Llamas are not found in the wild, as they are a totally domesticated species. Their native range is the Andean highlands at elevations not exceeding 4,000 feet. These areas have low shrubs and some temperate forests. Llamas have been introduced into North America, Europe, Australia, and Asia.
Llamas and alpacas are camelids. Like true camels, llamas are “bump-footed”, which refers to a pad they have on the soles of their feet. Llamas’ ancestors, like those of all camels, originated in the Americas. No camelid ancestors have been found in Asia which date earlier than those found in the Americas. The ancestors of true camels migrated into Asia across the Bering Land Bridge, and the ancestors of llamas remained.
They haven’t always lived only in South America, though. Fossils have been found in the Southern and Western United States that suggest that llamas only entered South America when the Isthmus of Panama was created three million years ago, in the event known as the Great American Interchange. Shortly after they made their way into South America, the North American population died out.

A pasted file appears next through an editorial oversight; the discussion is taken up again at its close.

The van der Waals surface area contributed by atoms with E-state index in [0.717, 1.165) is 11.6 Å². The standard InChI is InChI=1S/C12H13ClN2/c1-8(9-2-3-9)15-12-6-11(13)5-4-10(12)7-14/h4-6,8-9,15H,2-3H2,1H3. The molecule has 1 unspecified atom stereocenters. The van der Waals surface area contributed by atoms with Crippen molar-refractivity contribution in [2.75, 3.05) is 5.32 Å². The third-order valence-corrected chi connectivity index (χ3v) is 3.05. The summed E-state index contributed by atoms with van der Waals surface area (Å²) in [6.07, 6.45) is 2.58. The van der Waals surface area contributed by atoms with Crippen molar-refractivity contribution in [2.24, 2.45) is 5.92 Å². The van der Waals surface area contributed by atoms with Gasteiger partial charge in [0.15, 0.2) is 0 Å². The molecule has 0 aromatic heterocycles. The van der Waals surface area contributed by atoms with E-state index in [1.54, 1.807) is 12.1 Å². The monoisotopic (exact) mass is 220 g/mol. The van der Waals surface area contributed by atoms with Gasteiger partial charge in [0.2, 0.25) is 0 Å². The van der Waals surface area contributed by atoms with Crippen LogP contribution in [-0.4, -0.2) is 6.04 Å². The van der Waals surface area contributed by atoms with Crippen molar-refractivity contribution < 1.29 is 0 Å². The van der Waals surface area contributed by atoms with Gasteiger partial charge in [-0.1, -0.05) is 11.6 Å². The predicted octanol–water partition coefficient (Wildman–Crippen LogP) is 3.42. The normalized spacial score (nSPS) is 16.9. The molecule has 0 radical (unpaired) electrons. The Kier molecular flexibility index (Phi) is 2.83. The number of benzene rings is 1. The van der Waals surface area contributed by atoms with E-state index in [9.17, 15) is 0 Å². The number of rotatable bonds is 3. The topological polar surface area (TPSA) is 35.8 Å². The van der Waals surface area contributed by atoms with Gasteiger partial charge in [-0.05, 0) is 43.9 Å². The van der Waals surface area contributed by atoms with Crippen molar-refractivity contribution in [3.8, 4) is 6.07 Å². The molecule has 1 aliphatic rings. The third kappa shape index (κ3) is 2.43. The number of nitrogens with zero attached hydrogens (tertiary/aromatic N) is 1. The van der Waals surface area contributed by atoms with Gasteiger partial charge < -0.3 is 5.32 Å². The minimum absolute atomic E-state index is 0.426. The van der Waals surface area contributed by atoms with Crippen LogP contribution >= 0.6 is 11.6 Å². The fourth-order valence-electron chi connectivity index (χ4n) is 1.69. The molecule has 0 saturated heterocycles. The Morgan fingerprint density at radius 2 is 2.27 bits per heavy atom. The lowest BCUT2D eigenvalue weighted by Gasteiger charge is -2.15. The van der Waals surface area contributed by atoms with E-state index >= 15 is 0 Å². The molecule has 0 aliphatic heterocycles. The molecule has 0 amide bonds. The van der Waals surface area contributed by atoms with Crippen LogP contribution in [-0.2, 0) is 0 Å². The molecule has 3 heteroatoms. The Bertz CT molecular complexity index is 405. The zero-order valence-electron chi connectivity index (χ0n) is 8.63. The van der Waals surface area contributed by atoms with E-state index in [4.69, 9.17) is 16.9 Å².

Baby llamas are called crias. Crias are born after a gestation period of almost a year without much difficulty for the mother. Most births last only half an hour. The other females in a herd circle around a mother in labor to protect her and the cria from predators or the males of the herd. Within an hour of being born, crias are able to walk and drink milk. To comfort her cria and establish a bond, the mother will nuzzle and make humming noises to her baby.
After weaning, llamas typically are very calm and friendly animals towards humans. They may be quite curious but don’t try to spit at or kick humans. Only llamas who have been overly socialized to humans as a cria exhibit these behaviors. That is because these are things that llamas do to each other, to assert their position in the herd’s hierarchy.
Most llama herds consist of a handful of females and their young, with a male defending their territory from predators and other llama herds. They have specific calls to signal that a predator is nearby. They are able to drive away threats, like dogs, by charging and kicking at the predator.
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